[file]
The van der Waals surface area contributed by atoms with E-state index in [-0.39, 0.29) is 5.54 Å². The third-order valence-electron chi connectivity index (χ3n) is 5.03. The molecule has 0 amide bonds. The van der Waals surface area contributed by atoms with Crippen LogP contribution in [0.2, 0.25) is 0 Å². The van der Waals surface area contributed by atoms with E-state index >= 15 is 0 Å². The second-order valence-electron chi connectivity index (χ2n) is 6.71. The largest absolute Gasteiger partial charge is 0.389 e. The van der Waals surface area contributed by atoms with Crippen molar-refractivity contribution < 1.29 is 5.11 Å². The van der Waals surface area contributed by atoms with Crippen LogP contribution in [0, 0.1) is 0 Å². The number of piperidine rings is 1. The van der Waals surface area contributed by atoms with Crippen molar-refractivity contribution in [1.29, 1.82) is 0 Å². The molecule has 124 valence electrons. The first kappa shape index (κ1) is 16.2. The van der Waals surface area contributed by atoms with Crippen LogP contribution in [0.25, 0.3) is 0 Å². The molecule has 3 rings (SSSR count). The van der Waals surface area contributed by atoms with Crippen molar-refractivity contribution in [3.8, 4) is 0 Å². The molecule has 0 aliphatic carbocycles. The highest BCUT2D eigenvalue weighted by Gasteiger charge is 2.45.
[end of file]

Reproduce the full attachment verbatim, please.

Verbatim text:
The van der Waals surface area contributed by atoms with E-state index in [-0.39, 0.29) is 5.54 Å². The third-order valence-electron chi connectivity index (χ3n) is 5.03. The molecule has 0 amide bonds. The van der Waals surface area contributed by atoms with Crippen LogP contribution in [0.2, 0.25) is 0 Å². The van der Waals surface area contributed by atoms with E-state index >= 15 is 0 Å². The second-order valence-electron chi connectivity index (χ2n) is 6.71. The largest absolute Gasteiger partial charge is 0.389 e. The van der Waals surface area contributed by atoms with Crippen molar-refractivity contribution < 1.29 is 5.11 Å². The van der Waals surface area contributed by atoms with Crippen LogP contribution in [0, 0.1) is 0 Å². The number of piperidine rings is 1. The van der Waals surface area contributed by atoms with Crippen molar-refractivity contribution in [1.29, 1.82) is 0 Å². The molecule has 124 valence electrons. The first kappa shape index (κ1) is 16.2. The van der Waals surface area contributed by atoms with Crippen LogP contribution in [0.25, 0.3) is 0 Å². The molecule has 3 rings (SSSR count). The van der Waals surface area contributed by atoms with Crippen molar-refractivity contribution in [3.8, 4) is 0 Å². The molecule has 0 aliphatic carbocycles. The highest BCUT2D eigenvalue weighted by Gasteiger charge is 2.45.